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Loose With The Truth: Predicting Deception In Negotiation
Journal of Business Ethics (2007)
  • Mara Olekalns, Melbourne Business School
  • Philip L Smith, University of Melbourne
Using a simulated, two-party negotiation, we examined how characteristics of the actor, target, and situation affected deception. To trigger deception, we used an issue that had no value for one of the two parties (indifference issue). We found support for an opportunistic betrayal model of deception: deception increased when the other party was perceived as benevolent, trustworthy and as having integrity. Negotiators’ goals also affected the use of deception. Individualistic, cooperative and mixed dyads responded differently to information about the other party’s trustworthiness, benevolence and integrity when deciding to either misrepresent or leverage their indifference issue. Mixed dyads displayed opportunistic betrayal. Negotiators in all-cooperative and all-individualistic dyads used different information in deciding whether to leverage their indifference issues and used the same information (benevolence) differently in deciding whether to misrepresent the value of their indifference issue.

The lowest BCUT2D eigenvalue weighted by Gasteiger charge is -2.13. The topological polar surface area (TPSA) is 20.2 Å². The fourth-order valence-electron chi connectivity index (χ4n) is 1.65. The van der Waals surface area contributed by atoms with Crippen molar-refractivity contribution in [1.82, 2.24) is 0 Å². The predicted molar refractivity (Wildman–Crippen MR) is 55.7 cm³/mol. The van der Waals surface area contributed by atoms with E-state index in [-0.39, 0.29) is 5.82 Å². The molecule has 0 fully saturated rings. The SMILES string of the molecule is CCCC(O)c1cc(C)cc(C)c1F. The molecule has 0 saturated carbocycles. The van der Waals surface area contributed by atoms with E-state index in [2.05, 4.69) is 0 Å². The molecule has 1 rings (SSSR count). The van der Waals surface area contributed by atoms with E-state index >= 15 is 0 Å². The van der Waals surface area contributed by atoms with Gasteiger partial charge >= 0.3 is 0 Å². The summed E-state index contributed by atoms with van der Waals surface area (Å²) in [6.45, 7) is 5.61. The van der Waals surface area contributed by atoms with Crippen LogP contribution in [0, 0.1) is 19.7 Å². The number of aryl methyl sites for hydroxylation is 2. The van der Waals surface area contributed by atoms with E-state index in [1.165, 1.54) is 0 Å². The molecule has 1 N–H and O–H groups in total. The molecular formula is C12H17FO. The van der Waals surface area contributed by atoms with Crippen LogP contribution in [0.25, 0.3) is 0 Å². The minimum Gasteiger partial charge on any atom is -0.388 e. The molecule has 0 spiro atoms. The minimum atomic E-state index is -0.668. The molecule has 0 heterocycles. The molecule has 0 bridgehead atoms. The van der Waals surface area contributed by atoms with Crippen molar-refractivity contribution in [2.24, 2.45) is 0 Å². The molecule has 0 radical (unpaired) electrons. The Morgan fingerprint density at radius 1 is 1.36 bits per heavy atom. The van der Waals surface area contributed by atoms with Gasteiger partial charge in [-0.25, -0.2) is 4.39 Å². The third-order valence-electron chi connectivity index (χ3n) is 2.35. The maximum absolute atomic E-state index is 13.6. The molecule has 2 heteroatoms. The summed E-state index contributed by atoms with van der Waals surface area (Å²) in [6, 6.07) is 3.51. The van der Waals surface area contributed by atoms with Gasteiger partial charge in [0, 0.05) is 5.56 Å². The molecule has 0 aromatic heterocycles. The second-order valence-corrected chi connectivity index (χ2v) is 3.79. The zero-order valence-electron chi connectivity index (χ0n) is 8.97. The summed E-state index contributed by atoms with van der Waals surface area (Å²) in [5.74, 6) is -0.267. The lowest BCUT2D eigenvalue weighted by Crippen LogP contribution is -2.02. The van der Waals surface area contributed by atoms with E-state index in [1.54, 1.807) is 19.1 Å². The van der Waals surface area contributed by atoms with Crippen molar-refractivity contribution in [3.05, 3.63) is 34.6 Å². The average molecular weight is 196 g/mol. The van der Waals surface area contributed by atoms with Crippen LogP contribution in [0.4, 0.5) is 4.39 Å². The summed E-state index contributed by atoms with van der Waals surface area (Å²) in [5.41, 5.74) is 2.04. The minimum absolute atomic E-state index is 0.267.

• negotiation,
  • deception,
  • trust,
  • social motives
Publication Date
Citation Information
Mara Olekalns and Philip L Smith. "Loose With The Truth: Predicting Deception In Negotiation" Journal of Business Ethics Vol. 76 Iss. 2 (2007)
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